Thursday, September 19, 2013

Save the, uh, Lager

I'm not much of a petition guy. Truthfully I've never seen them doing much good. Think about it—they usually pop up as some grass roots movement—after the fact—and go nowhere. Usually, one big company, moves in on a little company (or bunch of little companies) and bullies them out; or tears something down; or tries to build something ugly. Then people get all up upset, and collect a thousand signatures in the name of stopping the injustice; or saving the trees; or protecting the furry woolly bat.

Then, nothing happens.

The megaconglom box store opens, or the old fire house gets tore down, and the furry woolly bat goes extinct.

So, like I said I'm not a petition guy.

Until now.

Anheuser-Busch might kick Old Style out of Wrigley Field in Chicago.

C'mon guys! Really? Old Style has been the un-official, official beer of the Cubbies since 1950. Old Style and the Cubs go together like, well, like the Cubs and not winning a National League Pennant since 1945. Harry Caray, ivy covered outfield walls, rooftop seats, "Let's play two", and Old Style all are synonymous of the Cubs and Wrigley.

It's not a done deal though. Crain's, the Chicago-centric business website is reporting that the new marketing contract that AB, the Cubs and Levy Restaurants (the company that runs concessions at Wrigley) have entered into, gives AB some say as to what beer is sold in the historic ball park—but not exclusive rights.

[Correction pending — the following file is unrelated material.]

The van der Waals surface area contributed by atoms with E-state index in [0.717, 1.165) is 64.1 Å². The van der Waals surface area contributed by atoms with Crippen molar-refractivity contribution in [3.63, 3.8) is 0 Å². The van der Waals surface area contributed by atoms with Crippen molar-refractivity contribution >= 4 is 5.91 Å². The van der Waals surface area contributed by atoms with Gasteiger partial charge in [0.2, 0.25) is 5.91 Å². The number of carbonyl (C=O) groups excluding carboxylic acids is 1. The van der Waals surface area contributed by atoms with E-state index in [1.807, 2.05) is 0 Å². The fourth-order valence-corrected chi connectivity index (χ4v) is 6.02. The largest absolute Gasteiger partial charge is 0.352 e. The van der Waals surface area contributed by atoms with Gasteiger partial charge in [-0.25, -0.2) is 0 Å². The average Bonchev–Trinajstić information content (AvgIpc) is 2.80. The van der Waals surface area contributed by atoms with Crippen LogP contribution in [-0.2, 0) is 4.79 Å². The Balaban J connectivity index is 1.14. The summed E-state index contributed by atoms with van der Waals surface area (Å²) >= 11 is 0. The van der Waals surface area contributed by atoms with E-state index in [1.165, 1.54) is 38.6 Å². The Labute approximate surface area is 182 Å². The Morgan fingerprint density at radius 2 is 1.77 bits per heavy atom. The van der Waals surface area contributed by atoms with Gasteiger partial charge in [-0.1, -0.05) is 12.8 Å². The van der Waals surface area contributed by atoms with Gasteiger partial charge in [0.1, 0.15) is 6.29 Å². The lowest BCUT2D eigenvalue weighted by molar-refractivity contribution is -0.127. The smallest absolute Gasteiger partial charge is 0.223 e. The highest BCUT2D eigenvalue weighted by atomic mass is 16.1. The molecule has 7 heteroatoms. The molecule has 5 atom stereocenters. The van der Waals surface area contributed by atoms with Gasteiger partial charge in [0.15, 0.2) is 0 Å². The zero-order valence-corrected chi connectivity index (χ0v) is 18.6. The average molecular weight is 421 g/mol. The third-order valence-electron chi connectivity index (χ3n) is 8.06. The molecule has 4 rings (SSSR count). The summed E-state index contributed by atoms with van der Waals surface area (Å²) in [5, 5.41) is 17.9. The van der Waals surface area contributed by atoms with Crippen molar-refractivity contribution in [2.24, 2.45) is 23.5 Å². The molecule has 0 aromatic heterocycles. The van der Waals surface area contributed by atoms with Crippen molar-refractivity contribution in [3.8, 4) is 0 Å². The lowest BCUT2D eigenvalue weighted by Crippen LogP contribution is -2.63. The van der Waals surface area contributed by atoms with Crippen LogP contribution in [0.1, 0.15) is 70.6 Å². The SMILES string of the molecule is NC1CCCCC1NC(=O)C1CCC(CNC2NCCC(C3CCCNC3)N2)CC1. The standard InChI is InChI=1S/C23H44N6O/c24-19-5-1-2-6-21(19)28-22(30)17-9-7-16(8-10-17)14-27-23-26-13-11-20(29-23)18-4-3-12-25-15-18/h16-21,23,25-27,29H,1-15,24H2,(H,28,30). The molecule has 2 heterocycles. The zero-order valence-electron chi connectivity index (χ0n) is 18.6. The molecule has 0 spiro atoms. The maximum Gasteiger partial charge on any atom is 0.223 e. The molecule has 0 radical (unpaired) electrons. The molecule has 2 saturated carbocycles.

You might ask what an Albany, New York guy, and a rather devoted New York Mets (albeit often disappointed) fan, cares about beer in Chicago? I have a soft spot for both the Cubbies and Old Style. I was born in Arlington Heights and lived for ten years in Elk Grove, Illinois —just a hop, skip and a jump from Wrigley.

So what's being done about this potentially heinous act? Pabst Brewing Co., who owns Old Style, has started their own grass roots effort to keep Wrigley "Old" (I just made the up—they should use that.) Using social media and creating a website petition at, Pabst hopes to garner enough support from Cubs fans to convince Levy Restaurants, and the Cubs to keep he red and white canned favorite under the new AB agreement.

So, just this once I might make an exception to my anti-petition stance. Fuck saving the whales or ousting a politician—a regional beer, sold at a ball park 1,500 miles away from me, might be in jeopardy.

That last bit wasn't very convincing, was it?

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